In this talk, we discuss our work during the OpenCompute Hardware Hackathon, where our team designed the winning entry, codenamed “Cheesy Fingers”, which has become a part of the OpenCompute open hardware project. Cheesy Fingers is a small hardware device that uses a hyper-local mesh network to enable low-cost and low-power monitoring and debugging of OpenCompute servers, including those that are already deployed and in service. Cheesy Fingers plugs into the OpenCompute debug port and can gather sensor, location, and debug information from an OpenCompute motherboard. Our talk covers the ideas, people, tools and process that went into this hack, as well as the unique challenges and constraints posed by a hardware hackathon for the data center environment.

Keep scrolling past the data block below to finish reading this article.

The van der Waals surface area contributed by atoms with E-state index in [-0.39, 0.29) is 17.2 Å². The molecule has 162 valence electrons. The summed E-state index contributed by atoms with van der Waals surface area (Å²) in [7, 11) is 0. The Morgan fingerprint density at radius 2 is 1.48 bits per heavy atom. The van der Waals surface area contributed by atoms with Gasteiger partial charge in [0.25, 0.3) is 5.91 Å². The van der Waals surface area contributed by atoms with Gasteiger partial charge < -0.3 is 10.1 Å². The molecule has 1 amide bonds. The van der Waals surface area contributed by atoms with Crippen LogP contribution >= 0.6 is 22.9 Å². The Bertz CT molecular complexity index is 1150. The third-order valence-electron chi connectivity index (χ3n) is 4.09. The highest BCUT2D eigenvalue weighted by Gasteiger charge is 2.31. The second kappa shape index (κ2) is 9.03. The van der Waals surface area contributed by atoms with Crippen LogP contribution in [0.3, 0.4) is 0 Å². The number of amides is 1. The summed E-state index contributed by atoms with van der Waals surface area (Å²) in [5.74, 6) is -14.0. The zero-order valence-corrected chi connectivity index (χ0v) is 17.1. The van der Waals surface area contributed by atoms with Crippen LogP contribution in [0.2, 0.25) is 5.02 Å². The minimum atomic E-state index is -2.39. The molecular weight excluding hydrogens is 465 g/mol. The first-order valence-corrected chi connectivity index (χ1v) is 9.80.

Andrew Cencini is a member of the faculty at Bennington College, where he teaches Computer Science. Prior to entering academia, Cencini was a member of the development teams for Bing, Microsoft SQL Server, and Microsoft Exchange, and has also designed and implemented software and hardware for Rackable Systems (SGI), ZT Systems, and currently also is a member of the hardware team at Nebula.
Steven White is Principal Hardware Engineer for Nebula. He has more than a decade of experience designing and innovating in the data center hardware space.
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